The Alliance for Aging Research will hold the 28th Annual Bipartisan Congressional Awards, Heroes In Health: An Event To Celebrate Meaning, Love, and Healthy Aging virtually on Tuesday, September 21, 2021. The annual event features a variety of awards, including the Perennial Hero Award, presented each year to honor an older individual who is actively contributing to create positive societal change and serves as a role model for people of all ages. Get to know Phyllis Greenberger, the 2021 Perennial Hero Award Honoree:
The Perennial Hero Award is presented each year to honor an older individual who is actively contributing to create positive societal change and serves as a role model for people of all ages. How do you feel about receiving this award?
Needless to say, I am honored and of course amused by the “older” part, but it is what it is.
I am especially appreciative also that it is being given by the Alliance for Aging Research, an organization that I have admired and worked with for years. It is wonderful to be recognized for one’s accomplishments, no matter how long it takes!
For 26 years, you served as the first President and CEO of the Society for Women’s Health Research, where your thought leadership in the study of biological sex differences is now widely known and recognized as a critical factor in women’s health. Can you tell us more about the significance of this accomplishment?
The significance is extraordinary. Before we fought for the inclusion of women and minorities in clinical trials, women were treated like small men. They were undiagnosed, misdiagnosed, and given medications that had only been tested on young, white, healthy men. Perhaps nothing unfortunately illustrates the significance more than the lessons we learn and continue to learn from the COVID-19 pandemic. Now we are seeing clinical trials showing differences and disparities in men, and women, as well as disparities in ethnic backgrounds and age. There is still a lot we don’t know but at least researchers are considering these differences and soliciting diverse populations for clinical trials.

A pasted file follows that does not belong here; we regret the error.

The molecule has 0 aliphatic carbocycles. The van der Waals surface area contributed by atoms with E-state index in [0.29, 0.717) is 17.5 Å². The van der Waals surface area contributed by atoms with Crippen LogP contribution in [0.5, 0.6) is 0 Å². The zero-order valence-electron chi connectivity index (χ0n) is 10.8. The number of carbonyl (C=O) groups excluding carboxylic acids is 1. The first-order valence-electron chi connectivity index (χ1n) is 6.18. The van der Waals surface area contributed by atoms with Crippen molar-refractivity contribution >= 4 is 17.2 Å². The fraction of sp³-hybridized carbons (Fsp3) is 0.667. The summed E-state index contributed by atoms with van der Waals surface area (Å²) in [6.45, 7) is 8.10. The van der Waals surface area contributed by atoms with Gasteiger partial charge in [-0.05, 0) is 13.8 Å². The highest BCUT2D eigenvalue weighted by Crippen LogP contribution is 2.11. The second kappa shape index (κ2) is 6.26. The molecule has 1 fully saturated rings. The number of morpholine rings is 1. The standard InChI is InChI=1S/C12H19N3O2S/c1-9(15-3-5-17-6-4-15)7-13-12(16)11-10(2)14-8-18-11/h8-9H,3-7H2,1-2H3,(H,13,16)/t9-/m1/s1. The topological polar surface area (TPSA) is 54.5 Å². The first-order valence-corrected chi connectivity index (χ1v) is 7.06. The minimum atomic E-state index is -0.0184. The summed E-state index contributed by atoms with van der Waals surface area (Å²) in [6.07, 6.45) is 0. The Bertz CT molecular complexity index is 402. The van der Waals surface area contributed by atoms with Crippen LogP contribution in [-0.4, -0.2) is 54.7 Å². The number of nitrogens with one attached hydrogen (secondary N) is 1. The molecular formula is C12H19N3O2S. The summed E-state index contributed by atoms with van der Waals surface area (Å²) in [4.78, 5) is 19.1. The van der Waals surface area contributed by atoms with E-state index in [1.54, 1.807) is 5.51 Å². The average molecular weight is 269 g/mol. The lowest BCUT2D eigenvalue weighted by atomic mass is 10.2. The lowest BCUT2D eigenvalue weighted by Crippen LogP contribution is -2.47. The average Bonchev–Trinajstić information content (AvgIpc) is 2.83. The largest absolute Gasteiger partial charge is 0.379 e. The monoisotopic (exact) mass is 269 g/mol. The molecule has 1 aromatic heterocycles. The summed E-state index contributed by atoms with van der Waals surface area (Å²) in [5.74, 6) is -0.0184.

In your current role as Senior Vice President of Science & Health Policy at HealthyWomen, you are an important voice for addressing women’s unique health disparities across the health care continuum. What is the most rewarding part of this role?
When I was invited to work with HealthyWomen, it was essentially a communication and education organization. Both of which are still current and important, but now we focus on sex differences in research and clinical trials and have held programs on sex differences in heart disease, migraines, and pain, among others. What is also interesting, and rewarding, is the researchers and physicians who are knowledgeable about the importance of understanding the differences, which was not the case in the beginning.
You played a critical role in helping to pass the 1993 National Institutes of Health (NIH) Revitalization Act. Can you tell us more about this legislation and why it was so important?
The NIH 1993 Revitalization Act directed the NIH to establish guidelines for inclusion of women and minorities in clinical research. It also provided guidance on reporting analysis of sex and gender and racial and ethnic differences in intervention effects for NIH defined Phase III trials.
However, as stated, this was only in Phase III. We had more work to do to include women in Phases I and II where safety, toxicity, and dosage are determined. That took until 2011 when basic biological differences, the inclusion of female cells in animals, and basic research was included.
In your opinion, what is the biggest challenge facing older women today?
Research and clinical trials take a long time, and there is still much we don’t know about sex and gender differences. It is difficult to get older women to participate in clinical trials, not only because it has always been more difficult to recruit women, but trials are generally not done on older men or women, since such a large portion of the population have comorbidities. Also, I think physicians of the older generation not having had sex differences in their curriculum still don’t, for example, recognize heart disease as the number one killer of women.
What has helped you get through times when you just aren’t feeling positive about getting older?
Of course my family, friends, continuing to advance the work I have committed myself to for the last 30 years, and now recognition for what I have accomplished, although I should add that there is still a lot we do not know about differences both in minority populations as well in all genders, so research must continue.
What is one thing that people might not know about you?
Well some know, but probably most do not, that in my spare time—which I have more of now than when I was working full time—I paint. I will be having my first art exhibit in December, and everyone is invited! See, you’re never too old!!